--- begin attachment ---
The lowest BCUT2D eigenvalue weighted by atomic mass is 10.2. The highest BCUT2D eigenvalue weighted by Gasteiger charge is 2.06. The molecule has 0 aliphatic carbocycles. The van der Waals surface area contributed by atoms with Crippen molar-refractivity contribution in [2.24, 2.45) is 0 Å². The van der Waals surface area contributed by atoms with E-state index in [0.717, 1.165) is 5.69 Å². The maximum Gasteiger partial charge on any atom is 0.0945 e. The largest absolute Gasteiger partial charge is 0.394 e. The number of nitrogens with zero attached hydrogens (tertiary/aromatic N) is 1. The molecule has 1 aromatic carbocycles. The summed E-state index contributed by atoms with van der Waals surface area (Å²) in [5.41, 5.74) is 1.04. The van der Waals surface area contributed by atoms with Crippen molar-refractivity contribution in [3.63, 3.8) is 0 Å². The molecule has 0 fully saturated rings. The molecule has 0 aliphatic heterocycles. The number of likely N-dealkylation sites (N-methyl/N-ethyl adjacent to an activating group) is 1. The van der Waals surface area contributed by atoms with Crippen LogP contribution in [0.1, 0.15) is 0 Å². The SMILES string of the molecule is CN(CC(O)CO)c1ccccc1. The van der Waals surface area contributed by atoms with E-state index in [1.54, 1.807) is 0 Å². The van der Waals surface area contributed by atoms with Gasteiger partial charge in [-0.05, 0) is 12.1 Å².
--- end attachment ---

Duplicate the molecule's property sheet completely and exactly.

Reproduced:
The lowest BCUT2D eigenvalue weighted by atomic mass is 10.2. The highest BCUT2D eigenvalue weighted by Gasteiger charge is 2.06. The molecule has 0 aliphatic carbocycles. The van der Waals surface area contributed by atoms with Crippen molar-refractivity contribution in [2.24, 2.45) is 0 Å². The van der Waals surface area contributed by atoms with E-state index in [0.717, 1.165) is 5.69 Å². The maximum Gasteiger partial charge on any atom is 0.0945 e. The largest absolute Gasteiger partial charge is 0.394 e. The number of nitrogens with zero attached hydrogens (tertiary/aromatic N) is 1. The molecule has 1 aromatic carbocycles. The summed E-state index contributed by atoms with van der Waals surface area (Å²) in [5.41, 5.74) is 1.04. The van der Waals surface area contributed by atoms with Crippen molar-refractivity contribution in [3.63, 3.8) is 0 Å². The molecule has 0 fully saturated rings. The molecule has 0 aliphatic heterocycles. The number of likely N-dealkylation sites (N-methyl/N-ethyl adjacent to an activating group) is 1. The van der Waals surface area contributed by atoms with Crippen LogP contribution in [0.1, 0.15) is 0 Å². The SMILES string of the molecule is CN(CC(O)CO)c1ccccc1. The van der Waals surface area contributed by atoms with E-state index in [1.54, 1.807) is 0 Å². The van der Waals surface area contributed by atoms with Gasteiger partial charge in [-0.05, 0) is 12.1 Å².